President Donald Trump's administration asked the US Supreme Court on Thursday to reinstate its controversial ban on travellers from six Muslim majority nations despite repeated setbacks in the lower courts.

In its filing, the government asked the highest court in the land to rule on the legal standing of Trump's order, appealing a ruling by the federal Fourth Circuit Court of Appeals that upheld a nationwide block of the travel ban.

“We have asked the Supreme Court to hear this important case and are confident that President Trump's executive order is well within his lawful authority to keep the nation safe and protect our communities from terrorism,” Justice Department spokeswoman Sarah Isgur Flores said.

“The president is not required to admit people from countries that sponsor or shelter terrorism, until he determines that they can be properly vetted and do not pose a security risk to the United States.”

The Trump administration's filing came just one week after the Fourth Circuit Court of Appeals ruling dealt a fresh blow to the government's effort.

The court said it “remained unconvinced” that the part of the measure naming the specific countries — Iran, Libya, Somalia, Sudan, Syria and Yemen — had “more to do with national security than it does with effectuating the president's promised Muslim ban.”

It added that it was unclear whether the government's security concerns outweighed the plaintiffs' concerns about discrimination.

“The stakes are indisputably high: the court of appeals concluded that the president acted in bad faith with religious animus when, after consulting with three members of his cabinet, he placed a brief pause on entry from six countries that present heightened risks of terrorism,” the government's filing read.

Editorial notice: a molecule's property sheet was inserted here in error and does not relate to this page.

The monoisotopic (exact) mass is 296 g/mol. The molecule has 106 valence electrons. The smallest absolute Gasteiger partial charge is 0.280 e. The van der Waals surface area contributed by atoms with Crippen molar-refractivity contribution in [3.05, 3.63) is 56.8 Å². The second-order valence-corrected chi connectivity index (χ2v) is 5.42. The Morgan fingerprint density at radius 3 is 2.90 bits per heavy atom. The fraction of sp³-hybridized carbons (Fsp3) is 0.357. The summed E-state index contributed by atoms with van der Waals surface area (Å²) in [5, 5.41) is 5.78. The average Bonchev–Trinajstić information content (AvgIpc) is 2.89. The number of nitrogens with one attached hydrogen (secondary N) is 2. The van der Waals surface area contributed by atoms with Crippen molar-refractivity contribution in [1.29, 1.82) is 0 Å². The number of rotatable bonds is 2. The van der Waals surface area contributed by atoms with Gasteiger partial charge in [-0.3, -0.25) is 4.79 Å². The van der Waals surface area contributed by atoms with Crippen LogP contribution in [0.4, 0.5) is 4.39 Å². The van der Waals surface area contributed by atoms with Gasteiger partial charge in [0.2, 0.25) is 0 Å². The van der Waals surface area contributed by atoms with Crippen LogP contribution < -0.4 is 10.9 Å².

“The court's decision creates uncertainty about the president's authority to meet those threats as the constitution and acts of Congress empower and obligate him to do.”

Trump issued his initial travel ban by executive order in January, but that measure — which banned entry to nationals from seven countries for 90 days and suspended the nation's refugee program for 120 days — was quickly halted by the courts.

A revised executive order announced in March, meant to address the issues raised by the federal judges, deleted Iraq from the list and removed an indefinite ban on Syrian refugees.

It earned widespread scorn nevertheless, including from human rights activists and states led by Democrats.

A district court judge in Maryland issued a nationwide block on the ban's core provision concerning travel from the shortlist of countries, sending the issue to the Fourth Circuit.

Given the case's high-profile nature, the full appeals court in Richmond heard the arguments — bypassing the usual initial three-judge panel — for the first time in a quarter of a century.

Thirteen of the court's 15 active judges took part. Two recused themselves over potential conflicts of interest.

Opinion

Editorial

Road to perdition
Updated 01 Feb, 2023

Road to perdition

This is also the time of reckoning for those who sowed the seeds of a disastrous policy against militants.
Transport tragedies
01 Feb, 2023

Transport tragedies

TWO tragedies over the weekend illustrate the weak protocols governing the safety of transport in Pakistan. In fact,...
Disqualifying Jam Awais
01 Feb, 2023

Disqualifying Jam Awais

IT appears that there may be some kind of small punishment after all for PPP lawmaker Jam Awais, who was pardoned ...
Police Lines bombing
Updated 31 Jan, 2023

Police Lines bombing

Where the menace of terrorism is concerned, the government and opposition need to close ranks and put up a united front.
Oil price hike
31 Jan, 2023

Oil price hike

THE record single-day increase in petrol prices, preceded by massive currency depreciation, signifies the ...
Babar Azam’s award
31 Jan, 2023

Babar Azam’s award

BABAR Azam might not have lifted many trophies as Pakistan’s all-format captain in the last year but the star...